Tango Tanabe domain (丹後田辺藩)

Tanabe domain was one of the domains in Tango Province during the Edo period. They were often called by another name, Maizuru domain. The office of the domain was Tanabe-jo Castle (Tango Province), (Maizuru City, Kyoto Prefecture).


Tango Province was originally a province where the Isshiki clan controlled as Shugo; military governor, but in 1579 Yusai HOSOKAWA together with Mitsuhide AKECHI defeated a member group of the anti-Nobunaga alliance including the Isshiki clan to conquer Tango and Tanba Provinces. Fujitaka was given the province of Tango as a reward, built Tanabe-jo Castle (Tango Province), and was headquartered in Maizuru and governed the province of Tango. Thereafter, on June 2, 1582 Mitsuhide AKECHI, who was his relative, staged the Honnoji Temple Incident, and Fujitaka himself was also asked to become involved in the incident, but he stuck to his position being anti-Mitsuhide and was approved as the main domain of Tango by Hideyoshi TOYOTOMI. However, Fujitaka transferred the head of the family to the heir Tadaoki HOSOKAWA in order to retire because he took responsibility for his relative Mitsuhide's betrayal. At that time he built Miyazu-jo Castle as a castle to retire in and moved from Maizuru City. However, he returned to Maizuru-jo Castle during the Battle of Sekigahara and worked on behalf of his son who was participating in the battle. In 1600, the Hosokawa clan was transferred to the Nakatsu domain in Buzen Province after the Battle of Sekigahara.

Then Takatomo KYOGOKU moved into Tanabe-jo Castle from Iida City, Shinano Province.

The original forefather of the domain: Takamitsu KYOGOKU

Takatomo KYOGOKU ordered his heir Takahiro KYOGOKU to move to the Miyazu domain, Takamitsu KYOGOKU to move to the Maizuru domain (the Tanabe domain), and Takamichi KYOGOKU to move to the Mineyama domain, and Tango Province was divided into three domains to govern. The Maizuru domain (the Tanabe domain) was first established by Takamitsu KYOGOKU.

The Kyogoku family was descended from Omi Genji Sasaki clan and was also a descendant of the famous Doyo KYOGOKU (Doyo SASAKI).

In 1673 Takanao KYOGOKU became the second generation lord of the Maizuru domain.

The third generation lord Takamori KYOGOKU subdivided and gave a domain of 2,000 koku to his younger brother Takakado KYOGOKU, and in 1668 he was transferred to the Toyooka domain in Tajima Province.

In the same year, brothers Chikashige MAKINO and Tomishige MAKINO moved into the castle with 35,000 koku from Settsu Province. Thereafter the Makino family had governed the domain till the Meiji Restoration, and after that it became Maizuru Prefecture.

The Tanabe-Makino family
The original forefather of the domain is Yasushige MAKINO (busho (Japanese military commander) in the Sengoku Period). Yasushige was first named "Masakatsu," aka. Hanemon. His father is considered to be Sadanari MAKINO (Hachidayu), a yoriki, assistant of the Ushikubo Makino clan. During the period when he was living in Mikawa Province the fiefs were in Hirai of Hoi County (the present Hirai, Kosakai Cho, Hoi County, Aichi Prefecture). It belonged to the Tokugawa clan in 1564 and in August the next year, Hirai (land of 92 kanmon) was approved.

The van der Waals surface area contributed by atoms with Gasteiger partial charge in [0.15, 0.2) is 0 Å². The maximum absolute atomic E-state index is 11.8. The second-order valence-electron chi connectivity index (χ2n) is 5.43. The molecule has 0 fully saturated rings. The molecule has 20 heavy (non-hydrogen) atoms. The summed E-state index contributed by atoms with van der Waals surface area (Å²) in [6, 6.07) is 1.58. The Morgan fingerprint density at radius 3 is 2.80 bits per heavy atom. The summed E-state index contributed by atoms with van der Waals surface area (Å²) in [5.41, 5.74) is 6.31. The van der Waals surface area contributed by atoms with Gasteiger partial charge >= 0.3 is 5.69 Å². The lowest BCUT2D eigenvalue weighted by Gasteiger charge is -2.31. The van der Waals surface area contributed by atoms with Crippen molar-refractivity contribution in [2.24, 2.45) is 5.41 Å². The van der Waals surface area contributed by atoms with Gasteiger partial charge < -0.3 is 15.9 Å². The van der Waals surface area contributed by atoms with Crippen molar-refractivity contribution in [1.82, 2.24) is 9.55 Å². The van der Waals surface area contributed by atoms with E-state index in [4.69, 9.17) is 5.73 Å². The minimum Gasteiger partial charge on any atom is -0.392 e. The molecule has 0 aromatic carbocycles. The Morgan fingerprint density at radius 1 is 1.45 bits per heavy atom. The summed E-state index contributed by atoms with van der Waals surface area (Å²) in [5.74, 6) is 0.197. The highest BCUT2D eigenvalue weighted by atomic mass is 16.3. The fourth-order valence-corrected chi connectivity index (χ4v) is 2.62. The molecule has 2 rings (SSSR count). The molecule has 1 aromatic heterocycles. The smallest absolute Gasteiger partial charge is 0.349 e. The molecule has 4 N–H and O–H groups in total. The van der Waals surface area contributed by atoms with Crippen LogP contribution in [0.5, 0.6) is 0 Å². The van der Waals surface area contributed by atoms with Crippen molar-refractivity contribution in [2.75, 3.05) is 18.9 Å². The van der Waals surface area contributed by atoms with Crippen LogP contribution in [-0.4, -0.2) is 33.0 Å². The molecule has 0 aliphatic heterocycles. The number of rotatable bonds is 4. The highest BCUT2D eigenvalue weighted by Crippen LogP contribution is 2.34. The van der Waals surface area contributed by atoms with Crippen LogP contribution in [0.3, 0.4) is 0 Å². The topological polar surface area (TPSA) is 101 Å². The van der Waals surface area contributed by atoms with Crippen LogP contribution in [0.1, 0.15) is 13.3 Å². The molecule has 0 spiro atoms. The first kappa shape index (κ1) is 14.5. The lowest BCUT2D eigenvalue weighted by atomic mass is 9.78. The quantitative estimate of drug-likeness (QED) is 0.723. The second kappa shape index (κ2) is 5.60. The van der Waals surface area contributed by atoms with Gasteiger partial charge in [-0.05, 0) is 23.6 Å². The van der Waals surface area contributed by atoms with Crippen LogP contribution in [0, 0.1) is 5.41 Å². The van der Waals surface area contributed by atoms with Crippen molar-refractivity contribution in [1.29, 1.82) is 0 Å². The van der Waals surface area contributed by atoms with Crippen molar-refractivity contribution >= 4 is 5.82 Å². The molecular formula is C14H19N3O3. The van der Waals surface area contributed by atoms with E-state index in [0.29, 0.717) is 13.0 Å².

Incidentally, the family tree of Makino Yamashiro no Kami before Sadanari (as for this name there are also a few theories) is not known as whether it was being established or not
There are many unclear points as to why the Makino clan was ranked as a yoriki considering the clan being the family of the lord of Ushikubo-jo Castle.

The family tree is unclear because as for the roots of the Makino clan before the Azuchi Momoyama period, many unclear points and discrepancies exsist, and there are some different family trees prevailing, and because of those after the Makino clan belonged to the Tokugawa clan, it is considered that the Makino clan intentionally kept away from Lord of Mikawa Ushikubo-jo Castle Yasushige MAKINO who was one of the anti-Tokugawa radicals. There is no family tree known that shows completely and with certainly, the family tree relationship between the lord of the Tanabe domain, the Makino clan, and the lord of the Nagaoka domain, the Makino clan.

In 1590 Yasushige was given 5,000 koku in Ishito, Adachi County, in Musashi Province, in 1599 Yashushige's third son Nobushige MAKINO (Lord of the Sekiyado domain) inherited his father's property, and since 1606 Nobushige had worked as Grand Head, Head of page office, Head of a military patrol, etc. The clan was ranked as a Daimyo because the koku increase in 1633 and Ishido domain, in Musashi Province, was established with 11,000 koku. The clan became the lord of Sekiyado-jo Castle because the koku increase in 1644, and they moved into the Sekiyado domain in Shimofusa Province. The koku was gradually increased during the generation of the son of Nobushige, Chikashige MAKINO, and in 1660 he was transferred to become the lord of the Tango Tanabe domain with 35,000 koku.

Thereafter, the clan continued to be the lord in this domain untill the end of the Edo period, and after the Meiji Restoration the former houses of the lords became viscounts and were on the same level as their peers.